Less than a week before President Donald Trump signed an executive order rolling back major elements of the Obama administration’s climate change policies, one of the largest gas and oil companies in America advised the White House to remain a participant in the Paris climate agreement.
In a letter sent March 22 to the White House, Exxon Mobil urged the Trump administration not to pull out of the Paris Agreement, calling the landmark deal reached in 2015 an “effective framework for addressing the risks of climate change” and the “first major international accord” to reduce greenhouse gas emissions.
In response to news of the letter, Sen. Bernie Sanders (I-Vt.) tweeted Wednesday that it was “pathetic that the largest oil company in the world” has to tell the president about climate change.
Exxon Mobil’s letter was sent in response to a White House request for the company’s position on the Paris climate agreement, said Alan Jeffers, a company spokesman who shared the letter with The Huffington Post.
In it, Exxon Mobil’s manager of environmental policy and planning, Peter Trelenberg, said that the U.S. is “well positioned to compete within the framework of the Paris Agreement.” Trelenberg argued that the agreement would also expand the country’s use of natural gas, which he says is the “cleanest-burning and least carbon-intensive fossil fuel.”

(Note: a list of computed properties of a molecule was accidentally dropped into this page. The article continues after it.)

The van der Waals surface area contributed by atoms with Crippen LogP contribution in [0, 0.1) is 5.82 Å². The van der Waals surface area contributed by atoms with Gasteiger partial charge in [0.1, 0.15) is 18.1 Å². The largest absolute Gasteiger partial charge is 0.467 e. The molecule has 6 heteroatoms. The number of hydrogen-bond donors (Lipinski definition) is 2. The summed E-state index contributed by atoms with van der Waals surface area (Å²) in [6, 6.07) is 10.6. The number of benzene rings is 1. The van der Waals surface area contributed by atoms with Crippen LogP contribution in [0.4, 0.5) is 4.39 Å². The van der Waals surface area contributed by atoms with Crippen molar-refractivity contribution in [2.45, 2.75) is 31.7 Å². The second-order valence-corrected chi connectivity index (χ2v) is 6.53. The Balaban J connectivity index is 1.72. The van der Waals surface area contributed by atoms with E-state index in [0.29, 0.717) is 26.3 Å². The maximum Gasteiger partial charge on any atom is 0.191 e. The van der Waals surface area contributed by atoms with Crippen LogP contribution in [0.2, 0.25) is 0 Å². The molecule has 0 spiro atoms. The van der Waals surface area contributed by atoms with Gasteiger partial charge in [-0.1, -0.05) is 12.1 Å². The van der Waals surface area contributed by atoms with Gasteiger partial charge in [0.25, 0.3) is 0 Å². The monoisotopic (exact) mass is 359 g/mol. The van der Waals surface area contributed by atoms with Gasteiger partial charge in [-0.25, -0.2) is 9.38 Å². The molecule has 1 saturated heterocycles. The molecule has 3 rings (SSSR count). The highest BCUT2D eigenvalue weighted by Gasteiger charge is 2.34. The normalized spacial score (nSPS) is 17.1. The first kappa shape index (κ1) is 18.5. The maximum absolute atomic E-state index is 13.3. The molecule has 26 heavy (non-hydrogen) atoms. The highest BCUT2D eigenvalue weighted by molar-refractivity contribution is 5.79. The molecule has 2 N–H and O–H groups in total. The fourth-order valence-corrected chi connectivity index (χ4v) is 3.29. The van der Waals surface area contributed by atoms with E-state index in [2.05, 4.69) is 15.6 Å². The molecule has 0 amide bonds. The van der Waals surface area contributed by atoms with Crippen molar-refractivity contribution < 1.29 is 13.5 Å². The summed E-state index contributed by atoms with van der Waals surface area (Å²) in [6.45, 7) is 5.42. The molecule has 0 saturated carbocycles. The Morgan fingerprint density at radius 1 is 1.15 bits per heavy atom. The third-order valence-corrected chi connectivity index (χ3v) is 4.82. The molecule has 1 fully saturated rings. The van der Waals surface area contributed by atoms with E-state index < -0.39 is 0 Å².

The letter also argued that the challenge to combat climate change could lead to technological advances and the U.S. should keep policies in place that would support those advances.
The Exxon Mobil official added: “It is prudent that the United States remain a party to the Paris Agreement to ensure a level playing field, so that global energy markets remain as free and competitive as possible.”
A White House official told reporters that the administration has not yet decided whether the U.S. government will withdraw from the climate deal, according to CNN.
And while Tuesday’s “Energy Independence Executive Order,” which Trump has called an “energy revolution,” did not directly address the Paris accord, it could prevent the U.S. from meeting the commitments it made under the agreement.
Exxon Mobil is currently under investigation for allegedly lying to the public about its climate change research. Rex Tillerson, the energy giant’s former CEO and now the secretary of state, has previously suggested that the U.S. stay committed to the Paris Agreement.
Exxon Mobil refused to comment on the executive order and how it would affect U.S. commitments to the climate accord.